(July 9, 2014) -- Meet Jesus Figueroa Alcantar. He is the first student from Texas to participate in the Leadership Program for Indigenous Youth at Universidad de las Américas Puebla (UDLAP).
Jesus considers himself a Native Mexican because his grandparents were P'urhépecha, native to the Mexican state of Michoacan. He moved to San Antonio when he was very young, but he has always held on to his indigenous roots.
An anthropology major and founder of the UTSA Native American Student Association, Jesus is an active member of his Native American church, volunteers in his community and participates in dances and other tribal ceremonies both locally and nationally.
"We are very proud of Jesus' accomplishments, in particular as a young community leader," said Rene Zenteno, UTSA vice provost for international initiatives. "At UTSA, we are committed to expanding our efforts to support first-generation college students to have an international experience in order to increase their knowledge and horizons."
UDLAP's four-week leadership program provides participants with tools and knowledge primarily in public policy and entrepreneurship in order to solve problems in their native communities. The 38 students in this summer's program were from Bolivia, Ecuador, Guatemala, California, Texas and Mexico.
"The most valuable part of the experience was the strong friendships I made and what I learned from the other students in the program," he said. "We would talk politics or culture and share about each other either over a meal or at night after class. We would share songs, phrases in our native languages and stories. It's rare to meet young people who are proud of their indigenous roots so to meet and network with the others in the program was amazing."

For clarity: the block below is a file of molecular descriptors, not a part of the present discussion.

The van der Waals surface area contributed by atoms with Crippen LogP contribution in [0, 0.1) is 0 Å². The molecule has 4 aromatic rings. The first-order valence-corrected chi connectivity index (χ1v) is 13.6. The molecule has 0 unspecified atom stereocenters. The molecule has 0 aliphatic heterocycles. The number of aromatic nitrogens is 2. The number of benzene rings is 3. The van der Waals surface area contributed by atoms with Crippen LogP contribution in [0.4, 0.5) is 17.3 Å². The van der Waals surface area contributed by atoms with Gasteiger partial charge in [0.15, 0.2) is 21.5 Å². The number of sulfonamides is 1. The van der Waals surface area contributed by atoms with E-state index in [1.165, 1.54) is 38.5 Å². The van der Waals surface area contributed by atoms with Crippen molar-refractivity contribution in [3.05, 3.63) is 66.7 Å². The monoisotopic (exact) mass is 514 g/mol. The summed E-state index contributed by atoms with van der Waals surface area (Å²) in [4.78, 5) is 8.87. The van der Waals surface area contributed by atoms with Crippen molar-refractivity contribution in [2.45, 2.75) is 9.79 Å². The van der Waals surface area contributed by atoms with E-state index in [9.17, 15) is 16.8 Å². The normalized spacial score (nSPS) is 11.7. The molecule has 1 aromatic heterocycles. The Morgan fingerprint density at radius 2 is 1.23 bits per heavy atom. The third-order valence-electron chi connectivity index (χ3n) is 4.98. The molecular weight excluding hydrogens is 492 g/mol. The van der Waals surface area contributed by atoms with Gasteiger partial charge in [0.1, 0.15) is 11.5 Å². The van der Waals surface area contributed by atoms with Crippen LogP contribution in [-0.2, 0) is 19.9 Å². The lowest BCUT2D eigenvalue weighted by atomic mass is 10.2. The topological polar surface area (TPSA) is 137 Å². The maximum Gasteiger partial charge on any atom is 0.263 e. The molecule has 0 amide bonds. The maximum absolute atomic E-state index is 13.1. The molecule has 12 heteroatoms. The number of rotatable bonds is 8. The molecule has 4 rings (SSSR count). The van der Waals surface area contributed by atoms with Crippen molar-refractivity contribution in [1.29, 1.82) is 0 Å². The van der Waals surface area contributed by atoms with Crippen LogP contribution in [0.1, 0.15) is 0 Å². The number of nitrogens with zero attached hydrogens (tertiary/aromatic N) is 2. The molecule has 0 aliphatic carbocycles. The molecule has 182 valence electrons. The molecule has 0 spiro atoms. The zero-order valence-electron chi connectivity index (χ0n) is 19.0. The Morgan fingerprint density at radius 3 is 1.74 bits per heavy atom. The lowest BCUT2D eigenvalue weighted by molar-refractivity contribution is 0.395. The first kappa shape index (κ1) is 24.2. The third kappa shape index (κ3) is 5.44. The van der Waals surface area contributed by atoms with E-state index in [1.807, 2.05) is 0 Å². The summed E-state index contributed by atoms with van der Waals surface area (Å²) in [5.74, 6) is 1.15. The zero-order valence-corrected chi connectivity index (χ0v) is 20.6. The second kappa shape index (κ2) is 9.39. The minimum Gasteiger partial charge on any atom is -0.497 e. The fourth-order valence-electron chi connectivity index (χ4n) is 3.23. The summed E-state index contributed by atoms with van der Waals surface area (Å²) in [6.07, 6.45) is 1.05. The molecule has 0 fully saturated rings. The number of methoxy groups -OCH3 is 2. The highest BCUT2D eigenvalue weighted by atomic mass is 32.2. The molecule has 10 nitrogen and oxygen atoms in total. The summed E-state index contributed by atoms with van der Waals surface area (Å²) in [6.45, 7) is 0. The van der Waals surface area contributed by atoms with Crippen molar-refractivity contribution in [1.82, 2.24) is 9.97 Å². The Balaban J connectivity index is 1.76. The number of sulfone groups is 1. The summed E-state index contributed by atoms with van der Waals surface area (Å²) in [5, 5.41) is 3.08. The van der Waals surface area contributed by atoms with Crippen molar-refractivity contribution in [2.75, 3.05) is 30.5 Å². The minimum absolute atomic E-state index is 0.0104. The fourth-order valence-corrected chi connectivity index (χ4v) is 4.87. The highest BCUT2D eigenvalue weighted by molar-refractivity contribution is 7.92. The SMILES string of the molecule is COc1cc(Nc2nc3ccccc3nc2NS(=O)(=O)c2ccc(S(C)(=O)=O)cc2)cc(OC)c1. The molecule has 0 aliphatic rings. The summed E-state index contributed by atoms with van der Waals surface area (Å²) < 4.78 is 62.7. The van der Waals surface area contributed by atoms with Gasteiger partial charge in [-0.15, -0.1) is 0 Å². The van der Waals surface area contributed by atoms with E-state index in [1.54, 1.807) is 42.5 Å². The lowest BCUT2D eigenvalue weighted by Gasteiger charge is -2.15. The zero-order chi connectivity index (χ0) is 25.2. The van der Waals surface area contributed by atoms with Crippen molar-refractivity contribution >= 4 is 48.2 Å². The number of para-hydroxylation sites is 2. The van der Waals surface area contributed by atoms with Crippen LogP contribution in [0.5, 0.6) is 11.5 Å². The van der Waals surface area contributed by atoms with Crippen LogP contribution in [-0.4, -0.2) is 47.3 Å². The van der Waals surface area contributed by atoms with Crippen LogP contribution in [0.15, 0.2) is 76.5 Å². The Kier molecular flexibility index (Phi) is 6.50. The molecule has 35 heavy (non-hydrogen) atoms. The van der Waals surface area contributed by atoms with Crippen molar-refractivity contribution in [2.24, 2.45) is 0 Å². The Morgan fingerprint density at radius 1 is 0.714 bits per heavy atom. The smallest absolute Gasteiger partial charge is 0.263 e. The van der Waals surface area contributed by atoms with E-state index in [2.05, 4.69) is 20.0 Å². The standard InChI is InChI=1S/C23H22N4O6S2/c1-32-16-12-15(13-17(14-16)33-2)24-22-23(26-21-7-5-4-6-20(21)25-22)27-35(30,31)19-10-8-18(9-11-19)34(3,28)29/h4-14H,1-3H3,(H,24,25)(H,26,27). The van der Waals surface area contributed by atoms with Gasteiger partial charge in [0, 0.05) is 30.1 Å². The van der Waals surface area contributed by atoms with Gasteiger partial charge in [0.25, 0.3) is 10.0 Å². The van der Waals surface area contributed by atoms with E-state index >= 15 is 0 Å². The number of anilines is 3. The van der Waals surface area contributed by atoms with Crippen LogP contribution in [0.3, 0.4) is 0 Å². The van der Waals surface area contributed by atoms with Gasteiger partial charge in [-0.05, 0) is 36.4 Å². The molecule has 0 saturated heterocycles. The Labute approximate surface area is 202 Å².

The leadership program helps the participants learn how to recognize problems in their communities and create change from within rather than expecting solutions to come from the outside.
In his own Native American community, Jesus sees that many people, particularly youth, deny their own culture because it has been looked at as inferior for so many generations. Other problems include access to education and drug use.
Jesus is passionate about bringing people together to work in harmony with one another.
"One thing that all indigenous people from all over must do is to help young people become proud of their identity and culture and find that balance between modernity and being traditional," he said. "We have to find ways to work together and unite instead of fighting amongst ourselves."
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This high school student exhibit features images, videos, interviews and writings that the students learned about while participating in "The Will to Adorn: African American Dress and the Aesthetics of Identity."
Institute of Texan Cultures, Hemisfair Campus
UTSA has a greater focus in 2018 to serve the local community. Learn the many opportunities you can get involved.
Student Union, 1st floor corridor, Main Campus
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Convocation Center, Main Campus
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H-E-B University Center Ballroom (HUC 1.104), Main Campus
Meet recruiters in person from companies across the nation that have full-time and/or internship opportunities. Professional dress required.
Convocation Center, Main Campus
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Centro de Artes Gallery, 102 S. Santa Rosa, San Antonio
The UTSA commnity is encouraged to get involved in this city-wide initiative to clean up the San Antonio area waterways. Roadsrunners will be cleaning up Maverick Creek on the west side of Main Campus.
Maverick Creek, Main Campus
Ron Ellis conducts the student instrumental ensemble in a free concert that is open to the public.
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